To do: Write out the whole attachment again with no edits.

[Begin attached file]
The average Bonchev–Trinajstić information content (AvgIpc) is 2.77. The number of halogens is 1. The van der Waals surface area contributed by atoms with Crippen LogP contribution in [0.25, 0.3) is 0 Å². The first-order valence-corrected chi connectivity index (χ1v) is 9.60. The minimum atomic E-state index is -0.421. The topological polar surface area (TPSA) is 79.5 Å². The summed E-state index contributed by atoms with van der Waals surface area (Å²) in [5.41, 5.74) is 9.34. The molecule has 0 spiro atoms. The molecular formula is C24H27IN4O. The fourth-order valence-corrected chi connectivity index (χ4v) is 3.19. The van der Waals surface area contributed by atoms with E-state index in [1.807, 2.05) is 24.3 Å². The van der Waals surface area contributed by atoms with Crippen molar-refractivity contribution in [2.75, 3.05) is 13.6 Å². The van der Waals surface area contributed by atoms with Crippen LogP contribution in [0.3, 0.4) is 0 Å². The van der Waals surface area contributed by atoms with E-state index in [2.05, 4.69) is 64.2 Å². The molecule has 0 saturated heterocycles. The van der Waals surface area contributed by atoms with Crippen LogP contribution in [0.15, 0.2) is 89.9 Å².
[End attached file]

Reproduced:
The average Bonchev–Trinajstić information content (AvgIpc) is 2.77. The number of halogens is 1. The van der Waals surface area contributed by atoms with Crippen LogP contribution in [0.25, 0.3) is 0 Å². The first-order valence-corrected chi connectivity index (χ1v) is 9.60. The minimum atomic E-state index is -0.421. The topological polar surface area (TPSA) is 79.5 Å². The summed E-state index contributed by atoms with van der Waals surface area (Å²) in [5.41, 5.74) is 9.34. The molecule has 0 spiro atoms. The molecular formula is C24H27IN4O. The fourth-order valence-corrected chi connectivity index (χ4v) is 3.19. The van der Waals surface area contributed by atoms with E-state index in [1.807, 2.05) is 24.3 Å². The van der Waals surface area contributed by atoms with Crippen molar-refractivity contribution in [2.75, 3.05) is 13.6 Å². The van der Waals surface area contributed by atoms with Crippen LogP contribution in [0.3, 0.4) is 0 Å². The van der Waals surface area contributed by atoms with E-state index in [2.05, 4.69) is 64.2 Å². The molecule has 0 saturated heterocycles. The van der Waals surface area contributed by atoms with Crippen LogP contribution in [0.15, 0.2) is 89.9 Å².